Plain white grave steles made of English Portland sandstone, grouped together in a trapezoid shape, serve to commemorate the deceased. Listed as 2,676 British casualties, 527 Canadians, 223 Australians, 56 New Zealanders, 50 Indians, 31 South Africans, 5 Poles and 8 of unknown nationality.
Walking through the cemetery gates today, the visitor is greeted with a uniform layout typical of Commonwealth cemeteries – The complex follows a basic pattern established by the English parliament for military cemeteries since 1918, which prescribes two main monuments: a ‘stone of remembrance’ with the inscription “Their name liveth for evermore” and one based on the Celtic cross and with an embedded bronze crusader sword marked “Cross of Sacrifice”. These features are at the back of the cemetery, beyond the collection of graves.
As the main Commonwealth Cemetery in Berlin, established after the end of the Second World War, this location also serves as the final resting place for 265 men of the British Occupation Forces or their dependants, or of members of the Control Commission. Although the vast majority remain as casualties of one of the most controversial operations carried out by Allied forces during the war.
Much has been debated as to what success these raids and the tremendous loss of life that the RAF suffered – and inflicted – over the course of the war actually were. In attacking Berlin, Great Britain was undoubtedly sending a strong message in 1940, that as the only major power then fighting Nazi Germany, that it was capable of bombing the heart of the Nazi Reich, even though it lay so far behind the front lines. An important accomplishment to acknowledge at the time.
Through the mass attacks of the Battle of Berlin in 1943 to the later raids carried out by the USAAF, Berlin, though, was never overwhelmed or broken. RAF Bomber Command chief, Arthur Harris’ prediction that the bombing the of the Nazi capital would cost Germany the war never materialised. While there were temporary breakdowns in the supply of power and water, the administration in the city acted swiftly to limit lasting damage. And even though nearly every factory in the city was at some point hit, none of the large factories were completely destroyed. Fire fighting and reconstruction of these factories – often utilising the vast swathes of slave labour and concentration camp prisoners that the Nazis lorded over – had the highest priority.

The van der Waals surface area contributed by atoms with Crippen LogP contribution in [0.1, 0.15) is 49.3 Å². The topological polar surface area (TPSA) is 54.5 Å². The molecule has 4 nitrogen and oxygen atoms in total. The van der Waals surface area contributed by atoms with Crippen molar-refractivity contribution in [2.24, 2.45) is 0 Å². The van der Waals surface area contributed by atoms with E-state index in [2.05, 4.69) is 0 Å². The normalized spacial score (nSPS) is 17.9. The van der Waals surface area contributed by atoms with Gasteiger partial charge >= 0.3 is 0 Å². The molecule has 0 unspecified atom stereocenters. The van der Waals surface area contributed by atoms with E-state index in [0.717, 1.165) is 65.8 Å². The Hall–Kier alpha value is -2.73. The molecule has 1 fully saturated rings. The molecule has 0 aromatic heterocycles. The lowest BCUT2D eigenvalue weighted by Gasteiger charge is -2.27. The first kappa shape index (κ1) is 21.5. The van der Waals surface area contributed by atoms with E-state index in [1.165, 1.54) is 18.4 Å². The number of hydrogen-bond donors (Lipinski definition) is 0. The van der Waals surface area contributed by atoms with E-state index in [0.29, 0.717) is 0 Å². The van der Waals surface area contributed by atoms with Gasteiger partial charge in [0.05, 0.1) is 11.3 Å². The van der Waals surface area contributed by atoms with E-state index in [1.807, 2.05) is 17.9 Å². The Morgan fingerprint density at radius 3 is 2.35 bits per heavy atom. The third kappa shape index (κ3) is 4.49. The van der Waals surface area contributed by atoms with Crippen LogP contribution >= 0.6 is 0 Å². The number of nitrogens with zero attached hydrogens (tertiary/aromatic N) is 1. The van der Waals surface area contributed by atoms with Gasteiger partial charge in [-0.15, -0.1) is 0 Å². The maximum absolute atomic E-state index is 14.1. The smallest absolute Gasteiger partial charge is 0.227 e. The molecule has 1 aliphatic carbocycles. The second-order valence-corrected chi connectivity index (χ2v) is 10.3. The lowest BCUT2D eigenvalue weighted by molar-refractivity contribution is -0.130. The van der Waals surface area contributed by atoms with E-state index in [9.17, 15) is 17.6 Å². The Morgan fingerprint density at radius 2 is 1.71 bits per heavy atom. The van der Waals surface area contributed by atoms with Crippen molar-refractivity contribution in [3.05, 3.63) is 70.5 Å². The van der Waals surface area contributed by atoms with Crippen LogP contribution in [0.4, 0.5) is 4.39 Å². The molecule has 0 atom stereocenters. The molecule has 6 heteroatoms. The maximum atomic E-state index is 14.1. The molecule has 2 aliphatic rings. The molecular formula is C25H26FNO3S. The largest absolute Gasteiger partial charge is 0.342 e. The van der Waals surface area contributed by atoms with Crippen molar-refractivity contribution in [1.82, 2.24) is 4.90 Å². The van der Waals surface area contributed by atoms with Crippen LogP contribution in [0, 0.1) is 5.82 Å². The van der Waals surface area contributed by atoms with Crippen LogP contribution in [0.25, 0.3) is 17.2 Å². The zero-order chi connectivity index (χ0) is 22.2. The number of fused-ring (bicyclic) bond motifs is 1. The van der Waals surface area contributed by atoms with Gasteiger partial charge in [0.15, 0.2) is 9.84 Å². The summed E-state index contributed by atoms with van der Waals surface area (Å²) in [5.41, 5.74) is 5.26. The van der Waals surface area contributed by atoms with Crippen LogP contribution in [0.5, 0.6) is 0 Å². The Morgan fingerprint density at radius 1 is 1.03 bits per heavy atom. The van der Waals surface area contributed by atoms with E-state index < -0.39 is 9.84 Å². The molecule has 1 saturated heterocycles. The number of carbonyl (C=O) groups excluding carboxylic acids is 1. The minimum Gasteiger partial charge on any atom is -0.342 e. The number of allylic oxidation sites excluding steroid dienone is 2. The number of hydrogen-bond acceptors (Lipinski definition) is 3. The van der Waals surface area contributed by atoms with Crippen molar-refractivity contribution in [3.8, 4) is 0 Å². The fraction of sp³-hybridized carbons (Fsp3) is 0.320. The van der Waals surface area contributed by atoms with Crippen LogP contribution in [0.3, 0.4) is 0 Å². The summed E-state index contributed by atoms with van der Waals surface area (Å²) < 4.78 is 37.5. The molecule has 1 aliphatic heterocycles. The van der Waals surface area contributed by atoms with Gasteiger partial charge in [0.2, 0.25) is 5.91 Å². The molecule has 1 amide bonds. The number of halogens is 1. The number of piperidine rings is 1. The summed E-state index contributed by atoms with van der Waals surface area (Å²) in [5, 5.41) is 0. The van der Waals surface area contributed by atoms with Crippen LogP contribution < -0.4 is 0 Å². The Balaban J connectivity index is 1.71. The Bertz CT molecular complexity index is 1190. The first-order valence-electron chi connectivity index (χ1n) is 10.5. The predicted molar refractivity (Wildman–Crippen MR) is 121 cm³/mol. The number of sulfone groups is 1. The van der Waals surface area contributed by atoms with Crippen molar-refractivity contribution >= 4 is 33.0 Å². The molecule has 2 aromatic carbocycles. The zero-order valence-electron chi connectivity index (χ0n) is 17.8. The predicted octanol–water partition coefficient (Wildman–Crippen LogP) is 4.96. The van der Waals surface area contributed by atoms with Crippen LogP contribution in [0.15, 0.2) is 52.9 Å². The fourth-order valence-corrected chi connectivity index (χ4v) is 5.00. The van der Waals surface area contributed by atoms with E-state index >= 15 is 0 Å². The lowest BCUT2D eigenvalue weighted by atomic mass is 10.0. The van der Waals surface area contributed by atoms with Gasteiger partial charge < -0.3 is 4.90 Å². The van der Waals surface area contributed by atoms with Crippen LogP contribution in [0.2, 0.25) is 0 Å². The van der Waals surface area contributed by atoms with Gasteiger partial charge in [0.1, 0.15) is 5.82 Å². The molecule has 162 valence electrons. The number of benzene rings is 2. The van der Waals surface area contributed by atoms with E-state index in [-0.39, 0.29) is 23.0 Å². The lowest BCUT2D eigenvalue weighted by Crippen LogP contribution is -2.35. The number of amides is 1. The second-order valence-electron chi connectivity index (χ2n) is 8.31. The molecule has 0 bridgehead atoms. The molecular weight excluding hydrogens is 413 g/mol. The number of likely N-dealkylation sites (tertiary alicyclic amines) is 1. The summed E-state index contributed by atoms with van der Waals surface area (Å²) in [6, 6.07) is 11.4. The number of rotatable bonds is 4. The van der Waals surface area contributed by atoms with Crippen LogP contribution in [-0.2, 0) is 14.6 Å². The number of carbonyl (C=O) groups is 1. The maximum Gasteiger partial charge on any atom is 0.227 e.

In turning Berlin into a frontline city though, the attacks on Berlin did manage to distract vital resources and attention from the conflict elsewhere; every anti-aircraft gun or fighter aircraft kept back in the Nazi capital was one less that might serve elsewhere. The RAF attacks on Berlin have been, almost exclusively, deemed a failure in achieving their objective of forcing a German surrender by historians concerned with the subject. But for the 55,000 airmen and majority of those buried in the Commonwealth War Cemetery in Berlin who would not live to see the end of the war, their sacrifices would not prove to have been in vain, their contribution to the defeat of National Socialism lives on.
Walk Through The Brandenburg Gate | Explore The State Museums On Museum Island | Visit The TV Tower – Fernsehturm | Cross the Cold War Border At Checkpoint Charlie |
Visit The Site Of Adolf Hitler’s Führerbunker | Explore The Topography Of Terror | Visit The Reichstag Cupola At Night | Explore The Forum Fridericianum |
Ride The Fastest Elevator In Europe | Journey Into The Memorial To The Murdered Jews Of Europe | Step Inside The Neue Wache |
Explore The Former Jewish Quarter – Spandauer Vorstadt | Explore Bernauer Strasse – Visit The Berlin Wall | Visit The Soviet War Memorial In Treptower Park |
Walk Across The Bridge Of Spies
Enter The Palace Of Tears – The Tränenpalast | Step Inside The Olympic Stadium | Explore Erich Mielke’s Office At The Stasi Museum |
Walk Along Karl Marx Allee | Visit The Oldest Church In Berlin – The Nikolaikirche | Visit The Grave Of Frederick The Great | Walk Through The Ruins Of Anhalter Bahnhof |
Stand On The Platz Des Volksaufstandes | Visit The German Resistance Museum | Visit The Soviet War Memorial In The Tiergarten | See The Georg Elser Memorial On Wilhelmstrasse |
Step Inside The Kaiser Wilhelm Gedächtnis Kirche | Visit The Gleis 17 Memorial | Visit The Schloss Charlottenburg Mausoleum | Explore The Interbau – IBA 57 |
Visit Cecilienhof – The Site Of The Potsdam Conference
Visit The Sachsenhausen Concentration Camp Memorial | Visit The Socialist Cemetery – Zentralfriedhof Friedrichsfelde | Visit The Seelow Heights Memorial |
Explore The Allied Museum In Dahlem | Visit The Ravensbrück Concentration Camp Memorial | Visit The Commonwealth War Cemetery |
Visit The Site Of The German Surrender In 1945 – Karlshorst | Cross The Bösebrücke At Night | Visit The Brandenburg T4 Euthanasia Memorial